The guideline committee has made the following recommendations for research.
1 Preconception care for women with diabetes: insulin pump therapy and real-time continuous glucose monitoring
What are the roles of insulin pump therapy (continuous subcutaneous insulin infusion) and real-time continuous glucose monitoring (rtCGM) in helping women with diabetes to achieve blood glucose targets before pregnancy?
Babies born to women with diabetes have a high risk of having congenital malformations and this risk is greater if blood glucose control is poor around the time of conception. However, lowering the risk to that of women without diabetes would require normalisation of blood glucose levels, and this is difficult to achieve without increasing the risk of serious hypoglycaemia. Insulin pump therapy and rtCGM have been shown to reduce both blood glucose levels and rates of hypoglycaemia in the non‑pregnant population, but it is uncertain if this holds true before conception and in early pregnancy. There is therefore an urgent need to test the effectiveness and acceptability of these technologies in women with diabetes who are planning pregnancy. This would be best undertaken in a randomised controlled trial of women with diabetes who are trying to conceive. Women would be allocated to receive either conventional care (self‑monitoring of blood glucose and insulin adjustment) or insulin pump therapy and rtCGM.
When should testing for gestational diabetes take place – in the first or second trimester?
Conventionally, testing for gestational diabetes takes place in the second trimester. Intervention has been shown to improve outcomes for women diagnosed with gestational diabetes. However, maternal age and obesity are increasing, and some women (especially those from populations with a high incidence of type 2 diabetes) enter pregnancy with undiagnosed type 2 diabetes, but may not be tested for diabetes until the second trimester. This exposes the woman and the fetus to risks resulting from early and prolonged maternal hyperglycaemia. It is presumed that this is associated with increased morbidity. UK population studies are needed to establish the incidence of glucose intolerance in women in the first trimester. Well‑designed randomised controlled trials are needed to establish if testing, diagnosis and intervention in the first rather than the second trimester improves maternal, fetal and neonatal outcomes, including fetal hyperinsulinaemia.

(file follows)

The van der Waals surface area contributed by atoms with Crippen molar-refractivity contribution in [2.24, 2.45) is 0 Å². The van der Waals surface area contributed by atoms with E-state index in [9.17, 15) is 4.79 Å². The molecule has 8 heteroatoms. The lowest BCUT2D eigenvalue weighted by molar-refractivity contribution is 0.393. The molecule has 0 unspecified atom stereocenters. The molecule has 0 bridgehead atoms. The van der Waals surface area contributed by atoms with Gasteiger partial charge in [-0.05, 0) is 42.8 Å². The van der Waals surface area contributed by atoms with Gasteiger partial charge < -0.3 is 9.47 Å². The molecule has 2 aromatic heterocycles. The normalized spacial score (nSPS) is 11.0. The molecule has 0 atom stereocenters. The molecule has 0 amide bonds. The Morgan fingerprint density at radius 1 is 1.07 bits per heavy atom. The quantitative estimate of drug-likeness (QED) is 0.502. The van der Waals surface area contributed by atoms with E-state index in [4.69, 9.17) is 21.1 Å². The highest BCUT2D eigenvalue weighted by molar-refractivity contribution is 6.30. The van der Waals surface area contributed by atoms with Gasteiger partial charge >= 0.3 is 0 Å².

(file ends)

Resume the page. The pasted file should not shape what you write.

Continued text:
What are the barriers that women experience to achieving blood glucose targets?
It is vital for normal fetal development in the first trimester that women with pre‑existing diabetes achieve good blood glucose control both before and during pregnancy. Good control also helps to prevent macrosomia and other complications in the third trimester in women with pre‑existing or gestational diabetes. Whereas many women manage to achieve blood glucose targets, a proportion of women continue to find it difficult to do so. A number of factors could be involved, such as health beliefs, a poor understanding of the importance of good blood glucose control, an inability to be able to comply with a demanding regimen of blood glucose testing up to 7 times a day, and the need to adjust insulin dosage. A better understanding of the barriers in this cohort of women is needed so that healthcare professionals can work to overcome them. Robust qualitative studies are needed to explore these barriers, with the aim of improving blood glucose control and fetal outcomes in pregnancy for women with pre‑existing diabetes and women with gestational diabetes.
How can fetuses at risk of intrauterine death be identified in women with diabetes?
Unexpected intrauterine death remains a significant contributor to perinatal mortality in pregnant women with diabetes. Conventional tests of fetal wellbeing (umbilical artery doppler ultrasound, cardiotocography and other biophysical tests) have been shown to have poor sensitivity for predicting such events. Alternative approaches that include measurements of erythropoietin in the amniotic fluid and MRI spectroscopy may be effective, but there is currently insufficient clinical evidence to evaluate them. Well‑designed randomised controlled trials that are sufficiently powered are needed to determine whether these approaches are clinically and cost effective.
Are there effective long‑term pharmacological interventions to prevent the onset of type 2 diabetes that can be recommended postnatally for women who have been diagnosed with gestational diabetes?
Gestational diabetes is one of the strongest risk factors for the subsequent development of type 2 diabetes: up to 50% of women diagnosed with gestational diabetes develop type 2 diabetes within 5 years of the birth. There are some data suggesting that changes in diet and exercise, with or without metformin, can prevent type 2 diabetes developing in non‑pregnant middle‑aged people with glucose intolerance, but there are no studies specifically in women with a past history of gestational diabetes. There is thus an urgent need to investigate what interventions may delay or prevent type 2 diabetes developing in this high‑risk population of women. Undertaking a formal randomised controlled trial involving long‑term outcomes is often not feasible in practice. However, it would be possible to have a quasi‑randomised study comparing 2 populations of women with similar demographic profiles who had gestational diabetes. One population would be encouraged at their annual check to follow a specific diet and exercise regime and those in the other population would not. The incidence of the development of type 2 diabetes in the 2 groups at 5 years, 10 years and 20 years would be compared.